Insight 10.6 Clinical Application

Athletic Injuries

Although the muscular system is subject to fewer diseases than most organ systems, it is particularly vulnerable to injuries resulting from sudden and intense stress placed on muscles and tendons. Each year, thousands of athletes from the high school to professional level sustain some type of injury to their muscles, as do the increasing numbers of people who have taken up running and other forms of physical conditioning. Overzealous exertion without proper conditioning and warm-up is frequently the cause. Some of the more common athletic injuries are:

Baseball finger—tears in the extensor tendons of the fingers resulting from the impact of a baseball with the extended fingertip.

Blocker's arm—ectopic ossification in the lateral margin of the forearm as a result of repeated impact with opposing players.

Charley horse—any painful tear, stiffness, and blood clotting in a muscle. A charley horse of the quadriceps femoris is often caused by football tackles.

Compartment syndrome—a condition in which overuse, contusion, or muscle strain damages blood vessels in a compartment of the arm or leg. Since the fasciae enclosing a compartment are tight and cannot stretch, blood or tissue fluid accumulating in the compartment can put pressure on the muscles, nerves, and blood vessels. The lack of blood flow in the compartment can cause destruction of nerves if untreated within 2 to 4 hours and death of muscle tissue if it goes untreated for 6 hours or more. Nerves can regenerate if blood flow is restored, but muscle damage is irreversible. Depending on its severity, compartment syndrome may be treated with immobilization and rest or an incision to drain fluid from the compartment or otherwise relieve the pressure.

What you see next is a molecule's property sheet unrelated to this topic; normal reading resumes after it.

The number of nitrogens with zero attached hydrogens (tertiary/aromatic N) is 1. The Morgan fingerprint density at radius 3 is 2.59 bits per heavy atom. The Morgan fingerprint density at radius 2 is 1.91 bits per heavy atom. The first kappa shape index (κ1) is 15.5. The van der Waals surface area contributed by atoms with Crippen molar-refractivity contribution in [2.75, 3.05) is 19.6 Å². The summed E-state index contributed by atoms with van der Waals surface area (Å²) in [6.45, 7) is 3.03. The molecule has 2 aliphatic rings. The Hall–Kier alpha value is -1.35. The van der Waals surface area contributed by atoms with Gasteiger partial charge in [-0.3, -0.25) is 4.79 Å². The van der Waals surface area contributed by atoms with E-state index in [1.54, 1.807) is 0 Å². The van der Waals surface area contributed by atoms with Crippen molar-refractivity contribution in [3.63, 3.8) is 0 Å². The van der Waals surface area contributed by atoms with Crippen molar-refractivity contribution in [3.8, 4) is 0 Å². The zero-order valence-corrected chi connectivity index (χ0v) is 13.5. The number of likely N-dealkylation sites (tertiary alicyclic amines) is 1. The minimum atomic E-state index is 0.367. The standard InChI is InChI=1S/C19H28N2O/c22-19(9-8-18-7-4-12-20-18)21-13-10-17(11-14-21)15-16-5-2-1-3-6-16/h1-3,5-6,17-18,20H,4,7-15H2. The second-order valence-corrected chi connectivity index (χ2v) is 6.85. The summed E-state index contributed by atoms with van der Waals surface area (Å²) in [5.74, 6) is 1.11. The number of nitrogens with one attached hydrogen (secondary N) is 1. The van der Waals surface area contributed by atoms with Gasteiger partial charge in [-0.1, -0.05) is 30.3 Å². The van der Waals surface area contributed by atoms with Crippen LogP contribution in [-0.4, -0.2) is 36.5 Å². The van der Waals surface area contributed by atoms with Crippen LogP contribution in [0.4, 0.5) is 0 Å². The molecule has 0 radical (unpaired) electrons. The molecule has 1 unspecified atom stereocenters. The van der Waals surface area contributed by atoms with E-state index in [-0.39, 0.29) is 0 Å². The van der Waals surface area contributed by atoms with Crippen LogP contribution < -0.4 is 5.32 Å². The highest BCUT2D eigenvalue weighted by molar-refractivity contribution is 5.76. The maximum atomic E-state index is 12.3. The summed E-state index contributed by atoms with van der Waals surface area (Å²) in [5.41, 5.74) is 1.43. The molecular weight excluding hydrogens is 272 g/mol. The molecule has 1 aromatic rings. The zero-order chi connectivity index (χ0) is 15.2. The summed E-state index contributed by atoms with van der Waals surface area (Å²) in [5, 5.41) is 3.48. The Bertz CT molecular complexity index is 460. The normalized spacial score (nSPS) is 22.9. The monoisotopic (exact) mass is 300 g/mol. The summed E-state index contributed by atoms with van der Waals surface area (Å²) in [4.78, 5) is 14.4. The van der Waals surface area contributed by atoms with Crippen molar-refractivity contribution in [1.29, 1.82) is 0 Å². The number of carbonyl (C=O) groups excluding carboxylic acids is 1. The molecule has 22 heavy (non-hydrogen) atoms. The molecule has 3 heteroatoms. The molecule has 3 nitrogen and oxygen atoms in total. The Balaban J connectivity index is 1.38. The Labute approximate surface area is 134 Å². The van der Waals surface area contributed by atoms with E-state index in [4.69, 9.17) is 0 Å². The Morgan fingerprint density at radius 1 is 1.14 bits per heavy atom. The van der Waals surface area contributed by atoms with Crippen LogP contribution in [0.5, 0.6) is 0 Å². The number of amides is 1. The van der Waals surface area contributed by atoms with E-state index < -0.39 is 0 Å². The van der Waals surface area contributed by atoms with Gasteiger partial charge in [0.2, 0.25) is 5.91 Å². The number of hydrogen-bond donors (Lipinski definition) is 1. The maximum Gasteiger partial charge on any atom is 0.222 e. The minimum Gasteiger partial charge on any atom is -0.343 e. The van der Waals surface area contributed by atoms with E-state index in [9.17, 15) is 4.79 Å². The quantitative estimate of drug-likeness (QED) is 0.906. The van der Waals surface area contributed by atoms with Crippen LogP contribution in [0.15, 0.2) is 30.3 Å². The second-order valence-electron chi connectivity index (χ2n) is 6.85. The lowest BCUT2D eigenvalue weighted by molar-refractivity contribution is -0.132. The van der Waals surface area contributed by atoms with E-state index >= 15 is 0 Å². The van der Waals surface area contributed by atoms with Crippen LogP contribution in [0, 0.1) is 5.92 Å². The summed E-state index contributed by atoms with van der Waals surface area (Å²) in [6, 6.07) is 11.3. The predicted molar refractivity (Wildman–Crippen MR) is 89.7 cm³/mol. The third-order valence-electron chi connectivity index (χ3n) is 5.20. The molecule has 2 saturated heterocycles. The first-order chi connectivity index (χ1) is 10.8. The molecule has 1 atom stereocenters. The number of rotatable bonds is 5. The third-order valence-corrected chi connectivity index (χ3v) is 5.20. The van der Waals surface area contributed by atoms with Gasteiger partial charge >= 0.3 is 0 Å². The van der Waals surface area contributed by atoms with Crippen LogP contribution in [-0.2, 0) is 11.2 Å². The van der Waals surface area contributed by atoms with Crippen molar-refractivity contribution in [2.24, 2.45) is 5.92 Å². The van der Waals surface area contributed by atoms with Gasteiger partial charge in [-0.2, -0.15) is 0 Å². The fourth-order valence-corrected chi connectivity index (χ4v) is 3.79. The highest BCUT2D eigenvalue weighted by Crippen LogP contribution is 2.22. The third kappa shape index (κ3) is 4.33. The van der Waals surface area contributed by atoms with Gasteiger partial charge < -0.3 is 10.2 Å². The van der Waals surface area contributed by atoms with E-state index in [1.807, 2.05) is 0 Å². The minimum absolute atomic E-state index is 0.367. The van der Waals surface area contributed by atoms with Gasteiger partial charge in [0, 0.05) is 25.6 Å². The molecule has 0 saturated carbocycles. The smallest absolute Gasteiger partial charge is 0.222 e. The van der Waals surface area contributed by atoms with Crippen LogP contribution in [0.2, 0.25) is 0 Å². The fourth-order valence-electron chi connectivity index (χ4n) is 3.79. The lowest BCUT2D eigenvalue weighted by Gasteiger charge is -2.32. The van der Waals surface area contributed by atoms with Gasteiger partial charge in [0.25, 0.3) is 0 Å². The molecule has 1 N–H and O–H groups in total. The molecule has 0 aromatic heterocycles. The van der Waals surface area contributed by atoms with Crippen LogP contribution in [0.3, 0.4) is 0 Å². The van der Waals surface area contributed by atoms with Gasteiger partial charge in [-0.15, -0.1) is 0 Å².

Pitcher's arm—inflammation at the origin of the flexor carpi resulting from hard wrist flexion in releasing a baseball.

Pulled groin—strain in the adductor muscles of the thigh. It is common in gymnasts and dancers who perform splits and high kicks.

Pulled hamstrings—strained hamstring muscles or a partial tear in the tendinous origin, often with a hematoma (blood clot) in the fascia lata. This condition is frequently caused by repetitive kicking (as in football and soccer) or long, hard running.

Rider's bones—abnormal ossification in the tendons of the adductor muscles of the medial thigh. It results from prolonged abduction of the thighs when riding horses.

Rotator cuff injury—a tear in the tendon of any of the SITS (rotator cuff) muscles, most often the tendon of the supraspinatus. Such injuries are caused by strenuous circumduction of the arm, shoulder dislocation, or repetitive use of the arm in a position above horizontal. They are common among baseball pitchers and third basemen, bowlers, swimmers, weight lifters, and in racquet sports. Recurrent inflammation of a SITS tendon can cause a tendon to degenerate and then to rupture in response to moderate stress. Injury causes pain and makes the shoulder joint unstable and subject to dislocation.